The aim of this report (Ref. CESR/07-352) is to provide a review of the activities of CESR Members and other related regulators (European or EU enforcers), acting through CESR's Enforcement Coordination Sessions, in their capacities as enforcers of IFRS in the consolidated accounts of issuers admitted to trading in the EU for accounting periods ending on or after 31 December 2005.
It provides a record of European Enforcers' experience with the enforcement of IFRS standards during the first year of their compulsory use in the consolidated accounts of EU listed issuers. The report also aims to record EU enforcers' compliance at the time with CESR's Standards on Enforcement.
While this report focuses on the application and enforcement of IFRS, readers should bear in mind that many EU jurisdictions were still in the process of implementing the necessary enforcement mechanisms during the period the report covers and that consequently the report merely provides a "snap shot" of what is in reality an on-going, continuous activity. The report has therefore been cautious about drawing any specific conclusions about IFRS implementation or enforcement because evidence of any particular trends may still be developing. However, the enforcer's findings suggest a good level of compliance in the first year of implementation, and they appreciate the preparers' hard work on the transition to compulsory IFRS. It also shows that overall the enforcement mechanisms in the EU are working.
This report aims to:
- give an overview of the status of the implementation of enforcement activities in relation to 2005 IFRS financial statements within individual member states;
- present findings and some tentative conclusions coming out of these activities relating to IFRS and to the enforcement activities themselves; and
- provide some more general observations about the implementation of IFRS and its impact on EU markets.
The key findings of the report are as follows:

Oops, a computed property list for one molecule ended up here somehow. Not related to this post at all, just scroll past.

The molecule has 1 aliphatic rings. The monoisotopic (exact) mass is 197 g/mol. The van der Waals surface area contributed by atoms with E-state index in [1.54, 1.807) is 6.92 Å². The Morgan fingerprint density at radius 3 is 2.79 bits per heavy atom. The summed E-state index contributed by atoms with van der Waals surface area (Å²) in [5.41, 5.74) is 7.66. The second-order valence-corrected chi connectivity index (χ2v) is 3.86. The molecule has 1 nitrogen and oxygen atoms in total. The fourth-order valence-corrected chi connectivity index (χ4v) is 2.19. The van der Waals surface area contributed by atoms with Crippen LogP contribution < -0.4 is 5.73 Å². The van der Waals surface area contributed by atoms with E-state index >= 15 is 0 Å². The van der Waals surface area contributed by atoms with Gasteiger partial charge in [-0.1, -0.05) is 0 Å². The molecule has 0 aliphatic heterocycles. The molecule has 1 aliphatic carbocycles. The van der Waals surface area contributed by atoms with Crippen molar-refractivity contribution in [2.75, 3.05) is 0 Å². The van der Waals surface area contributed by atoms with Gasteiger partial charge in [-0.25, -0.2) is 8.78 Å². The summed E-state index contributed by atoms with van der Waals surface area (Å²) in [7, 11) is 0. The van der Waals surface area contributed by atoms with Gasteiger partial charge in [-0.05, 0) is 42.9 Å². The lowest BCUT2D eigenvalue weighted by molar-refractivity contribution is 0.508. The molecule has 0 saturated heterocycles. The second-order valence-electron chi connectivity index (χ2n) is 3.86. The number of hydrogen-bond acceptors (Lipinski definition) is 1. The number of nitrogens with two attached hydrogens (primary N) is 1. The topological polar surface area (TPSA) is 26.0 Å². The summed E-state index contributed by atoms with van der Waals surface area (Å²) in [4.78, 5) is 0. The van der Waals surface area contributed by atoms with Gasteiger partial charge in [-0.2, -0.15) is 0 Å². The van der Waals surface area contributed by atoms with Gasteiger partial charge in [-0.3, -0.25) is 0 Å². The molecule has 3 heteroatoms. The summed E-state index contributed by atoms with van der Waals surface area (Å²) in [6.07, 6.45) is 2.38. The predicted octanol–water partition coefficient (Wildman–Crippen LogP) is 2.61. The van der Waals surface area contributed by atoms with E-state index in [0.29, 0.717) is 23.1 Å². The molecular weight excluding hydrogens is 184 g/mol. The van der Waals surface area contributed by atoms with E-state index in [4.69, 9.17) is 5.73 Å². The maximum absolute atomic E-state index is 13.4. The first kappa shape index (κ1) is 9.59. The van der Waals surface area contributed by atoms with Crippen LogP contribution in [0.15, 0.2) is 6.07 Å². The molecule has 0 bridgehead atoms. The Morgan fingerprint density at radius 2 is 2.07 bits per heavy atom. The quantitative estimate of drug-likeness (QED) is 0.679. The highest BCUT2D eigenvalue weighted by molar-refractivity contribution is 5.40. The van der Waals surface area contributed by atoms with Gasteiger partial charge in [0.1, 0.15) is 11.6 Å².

- The results of CESR's survey suggest that 20 out of 27 Member States had introduced an enforcement mechanism by 2006 that met, at least in part, the requirements laid down by CESR standards on enforcement. In addition, by 2006, 11 EU Member States had introduced an enforcement mechanism that fully met the requirements laid down by CESR's Standards on Enforcement. It is also worth noting that these 11 countries represent around 60% of all issuers using IFRS admitted to trading in Europe at the time of publication. In an additional 9 Member States, most of the CESR standards on enforcement were in place.
- At the date of publication of this report, a Competent Authority has been designated in accordance with the requirement of the Transparency Directive (Article 24.1), in 24 out of 27 Member States. Where it has been so designated, the Competent Authority is the CESR member in all but the case of 6 Member States (Czech Republic, Denmark, Ireland, Germany, Iceland and UK) where accounting enforcement is carried out in cooperation with other authorities designated under national legislation.
- The number of issuers where a review of the 2005 financial statements was carried out, varied from one country to another. On average, reviews were planned in 2006 of around 23% of all issuers admitted to trading in the EU who were users of IFRS and over 85% of those reviews planned were in fact completed. Those reviews planned but not completed were replaced by unplanned reviews of financial statements as part of the prospectus vetting procedures in the countries concerned.